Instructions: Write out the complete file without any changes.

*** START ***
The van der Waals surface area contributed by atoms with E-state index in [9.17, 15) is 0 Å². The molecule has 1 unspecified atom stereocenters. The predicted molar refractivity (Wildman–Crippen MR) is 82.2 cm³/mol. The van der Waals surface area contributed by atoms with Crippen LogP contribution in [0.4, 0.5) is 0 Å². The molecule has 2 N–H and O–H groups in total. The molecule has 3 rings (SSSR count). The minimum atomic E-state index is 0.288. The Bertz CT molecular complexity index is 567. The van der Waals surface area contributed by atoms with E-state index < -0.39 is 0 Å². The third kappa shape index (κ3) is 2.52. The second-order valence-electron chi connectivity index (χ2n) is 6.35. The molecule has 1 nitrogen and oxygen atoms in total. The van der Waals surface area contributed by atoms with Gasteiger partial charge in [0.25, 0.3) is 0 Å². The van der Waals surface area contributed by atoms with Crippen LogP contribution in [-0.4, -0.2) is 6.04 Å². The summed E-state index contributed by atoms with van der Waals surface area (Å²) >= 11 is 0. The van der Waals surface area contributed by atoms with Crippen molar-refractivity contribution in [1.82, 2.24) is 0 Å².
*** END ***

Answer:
The van der Waals surface area contributed by atoms with E-state index in [9.17, 15) is 0 Å². The molecule has 1 unspecified atom stereocenters. The predicted molar refractivity (Wildman–Crippen MR) is 82.2 cm³/mol. The van der Waals surface area contributed by atoms with Crippen LogP contribution in [0.4, 0.5) is 0 Å². The molecule has 2 N–H and O–H groups in total. The molecule has 3 rings (SSSR count). The minimum atomic E-state index is 0.288. The Bertz CT molecular complexity index is 567. The van der Waals surface area contributed by atoms with E-state index < -0.39 is 0 Å². The third kappa shape index (κ3) is 2.52. The second-order valence-electron chi connectivity index (χ2n) is 6.35. The molecule has 1 nitrogen and oxygen atoms in total. The van der Waals surface area contributed by atoms with Gasteiger partial charge in [0.25, 0.3) is 0 Å². The van der Waals surface area contributed by atoms with Crippen LogP contribution in [-0.4, -0.2) is 6.04 Å². The summed E-state index contributed by atoms with van der Waals surface area (Å²) >= 11 is 0. The van der Waals surface area contributed by atoms with Crippen molar-refractivity contribution in [1.82, 2.24) is 0 Å².